The Lawyer Asia Pacific 150 is the only research report to provide a ranking of the top 100 independent local firms and top 50 global firms in the region. The report offers critical review of some of the fastest growing firms and their strategies, a country-by-country guide to leading legal advisers and legal services market trends, plus exclusive insight into the current business development opportunities in the Asia Pacific. Read more
This year, The Lawyer’s annual ranking of the largest UK law firms by turnover is available as an interactive, digital benchmarking tool. For the first time this will allow you to manipulate each data set against the metrics of your choice.
Shearman & Sterling's New York office has advised long-standing client Merrill Lynch on its $50bn (£28bn) sale to Bank of America over the weekend.
Bank of America was advised by a team from Slaughter & May’s US best friend, Wachtell Lipton Rosen & Katz, that included corporate partners Nicholas Demmo, Edward Herlihy, Richard Kim, Lawrence Makow, Steven Rosenblum, Craig Wasserman and Richard Kim.
Shearman's team was led by New York M&A partners John Madden, John Marzulli and Scott Petepiece.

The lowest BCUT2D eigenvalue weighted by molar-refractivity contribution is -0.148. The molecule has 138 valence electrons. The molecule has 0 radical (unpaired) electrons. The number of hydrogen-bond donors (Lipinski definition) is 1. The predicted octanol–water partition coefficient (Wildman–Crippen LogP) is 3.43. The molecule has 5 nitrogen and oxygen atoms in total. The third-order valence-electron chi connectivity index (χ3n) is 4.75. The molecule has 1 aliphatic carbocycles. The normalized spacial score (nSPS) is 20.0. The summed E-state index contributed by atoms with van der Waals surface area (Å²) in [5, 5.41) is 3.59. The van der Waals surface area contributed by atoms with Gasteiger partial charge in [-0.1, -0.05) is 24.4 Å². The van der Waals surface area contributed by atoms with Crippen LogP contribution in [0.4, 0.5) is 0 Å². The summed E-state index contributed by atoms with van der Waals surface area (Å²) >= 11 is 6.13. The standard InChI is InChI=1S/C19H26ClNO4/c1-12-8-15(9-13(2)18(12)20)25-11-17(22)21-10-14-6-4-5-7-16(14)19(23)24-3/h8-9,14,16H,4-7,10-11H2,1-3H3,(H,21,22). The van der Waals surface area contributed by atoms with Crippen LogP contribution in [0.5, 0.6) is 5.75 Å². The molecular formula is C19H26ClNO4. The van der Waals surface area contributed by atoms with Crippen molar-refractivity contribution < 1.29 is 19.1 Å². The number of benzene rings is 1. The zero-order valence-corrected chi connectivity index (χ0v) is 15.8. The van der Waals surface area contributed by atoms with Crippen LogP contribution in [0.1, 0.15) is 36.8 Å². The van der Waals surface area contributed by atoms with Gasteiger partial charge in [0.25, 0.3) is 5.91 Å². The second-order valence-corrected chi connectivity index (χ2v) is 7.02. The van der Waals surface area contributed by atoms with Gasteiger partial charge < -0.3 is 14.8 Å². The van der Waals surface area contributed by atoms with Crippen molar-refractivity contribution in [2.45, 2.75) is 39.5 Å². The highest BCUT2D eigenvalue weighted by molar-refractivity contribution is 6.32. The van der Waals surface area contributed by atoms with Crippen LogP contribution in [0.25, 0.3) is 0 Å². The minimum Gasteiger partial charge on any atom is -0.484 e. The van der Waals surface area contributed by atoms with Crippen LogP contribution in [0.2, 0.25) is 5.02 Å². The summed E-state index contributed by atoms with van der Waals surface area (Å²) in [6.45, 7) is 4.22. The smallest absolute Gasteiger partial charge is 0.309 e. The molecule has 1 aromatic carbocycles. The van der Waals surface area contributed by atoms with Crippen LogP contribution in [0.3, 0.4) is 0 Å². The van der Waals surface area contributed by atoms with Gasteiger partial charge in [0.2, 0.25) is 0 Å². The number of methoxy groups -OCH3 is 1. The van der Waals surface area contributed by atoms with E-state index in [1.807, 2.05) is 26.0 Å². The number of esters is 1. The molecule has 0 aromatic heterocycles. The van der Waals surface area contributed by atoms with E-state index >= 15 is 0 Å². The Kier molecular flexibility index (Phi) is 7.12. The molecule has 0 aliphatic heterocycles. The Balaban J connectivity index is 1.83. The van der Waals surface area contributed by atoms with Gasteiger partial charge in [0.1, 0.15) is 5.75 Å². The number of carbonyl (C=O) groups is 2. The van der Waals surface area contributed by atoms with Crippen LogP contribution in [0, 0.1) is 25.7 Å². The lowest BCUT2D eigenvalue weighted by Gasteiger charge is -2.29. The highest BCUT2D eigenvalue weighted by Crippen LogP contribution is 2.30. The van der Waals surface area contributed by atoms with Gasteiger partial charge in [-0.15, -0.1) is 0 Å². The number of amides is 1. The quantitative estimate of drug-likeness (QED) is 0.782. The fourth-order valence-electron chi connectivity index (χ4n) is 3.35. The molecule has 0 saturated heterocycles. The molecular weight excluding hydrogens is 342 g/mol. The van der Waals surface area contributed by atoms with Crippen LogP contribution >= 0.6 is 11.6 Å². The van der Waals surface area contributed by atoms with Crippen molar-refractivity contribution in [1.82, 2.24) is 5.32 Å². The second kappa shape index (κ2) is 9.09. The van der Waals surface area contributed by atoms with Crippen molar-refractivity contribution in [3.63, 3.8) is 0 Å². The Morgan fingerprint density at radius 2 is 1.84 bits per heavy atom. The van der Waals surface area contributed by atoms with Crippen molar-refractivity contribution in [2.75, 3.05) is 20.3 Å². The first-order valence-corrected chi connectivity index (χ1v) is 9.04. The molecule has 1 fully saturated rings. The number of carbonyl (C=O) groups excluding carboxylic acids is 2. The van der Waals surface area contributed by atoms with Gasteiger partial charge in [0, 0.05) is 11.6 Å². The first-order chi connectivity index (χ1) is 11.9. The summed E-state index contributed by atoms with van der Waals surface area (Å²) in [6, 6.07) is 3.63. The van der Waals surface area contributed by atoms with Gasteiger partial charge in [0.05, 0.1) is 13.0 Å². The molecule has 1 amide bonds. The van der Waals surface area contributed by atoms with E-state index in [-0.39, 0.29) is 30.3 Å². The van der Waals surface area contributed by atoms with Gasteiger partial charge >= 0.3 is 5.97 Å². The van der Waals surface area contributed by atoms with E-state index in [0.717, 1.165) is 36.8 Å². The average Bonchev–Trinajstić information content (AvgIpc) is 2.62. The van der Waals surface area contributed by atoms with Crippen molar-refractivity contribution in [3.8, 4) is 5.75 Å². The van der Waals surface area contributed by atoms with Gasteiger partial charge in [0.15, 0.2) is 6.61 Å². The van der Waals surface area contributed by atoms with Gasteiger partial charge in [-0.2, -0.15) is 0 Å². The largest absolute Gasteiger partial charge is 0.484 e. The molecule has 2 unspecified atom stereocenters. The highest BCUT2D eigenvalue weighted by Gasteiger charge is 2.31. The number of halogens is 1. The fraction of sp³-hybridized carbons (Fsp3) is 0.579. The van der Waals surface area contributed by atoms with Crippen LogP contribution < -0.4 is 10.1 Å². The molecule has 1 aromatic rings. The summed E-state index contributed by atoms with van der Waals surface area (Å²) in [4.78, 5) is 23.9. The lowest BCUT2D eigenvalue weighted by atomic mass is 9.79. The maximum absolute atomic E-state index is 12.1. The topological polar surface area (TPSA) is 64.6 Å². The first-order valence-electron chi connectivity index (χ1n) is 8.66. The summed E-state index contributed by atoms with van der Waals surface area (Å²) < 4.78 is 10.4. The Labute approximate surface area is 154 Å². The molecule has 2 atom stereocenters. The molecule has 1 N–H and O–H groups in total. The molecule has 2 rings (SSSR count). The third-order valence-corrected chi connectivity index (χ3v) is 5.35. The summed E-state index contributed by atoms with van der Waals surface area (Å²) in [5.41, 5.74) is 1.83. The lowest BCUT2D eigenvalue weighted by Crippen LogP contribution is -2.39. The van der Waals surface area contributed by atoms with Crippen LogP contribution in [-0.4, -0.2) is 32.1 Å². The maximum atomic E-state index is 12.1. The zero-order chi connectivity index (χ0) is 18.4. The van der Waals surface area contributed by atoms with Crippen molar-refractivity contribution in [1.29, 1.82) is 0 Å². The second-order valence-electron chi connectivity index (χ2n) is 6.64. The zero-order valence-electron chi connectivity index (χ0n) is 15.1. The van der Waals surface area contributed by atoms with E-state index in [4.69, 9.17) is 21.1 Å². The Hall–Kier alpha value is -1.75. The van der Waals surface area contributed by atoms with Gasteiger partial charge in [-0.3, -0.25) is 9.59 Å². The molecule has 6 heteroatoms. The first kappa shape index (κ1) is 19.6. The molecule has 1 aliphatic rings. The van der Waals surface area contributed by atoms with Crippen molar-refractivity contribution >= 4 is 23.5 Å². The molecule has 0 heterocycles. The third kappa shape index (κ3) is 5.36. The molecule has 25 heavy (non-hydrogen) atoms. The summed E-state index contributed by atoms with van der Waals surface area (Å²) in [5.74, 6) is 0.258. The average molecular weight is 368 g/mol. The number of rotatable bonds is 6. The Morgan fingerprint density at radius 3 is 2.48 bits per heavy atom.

Shearman London corporate partner Lois Moore (pictured) explained: "Merrill is a long-standing relationship of Shearman’s."
It is not yet known which way the future legal work of the merged giant bank will go.
The combined Bank of America and Merrill Lynch will be the largest financial services institution in the world.
Bank of America was reported to have been bidding for Lehman Brothers over the weekend, but is to have opted for Merrill Lynch instead yesterday.
As a result of the failed bail-out, Lehman Brothers has filed for creditor protection in the US and gone into administration in the UK today (as reported on TheLawyer.com15 September). Lehman's UK and US administrators PricewaterhouseCoopers (PwC) are being advised by Linklaters and Weil Gotshal & Manges respectively.
Last week Wachtell also led the deal on the US Government's takeover of beleaguered US mortgage giants Freddie Mac and Fannie Mae (as reported on TheLawyer.com9 September).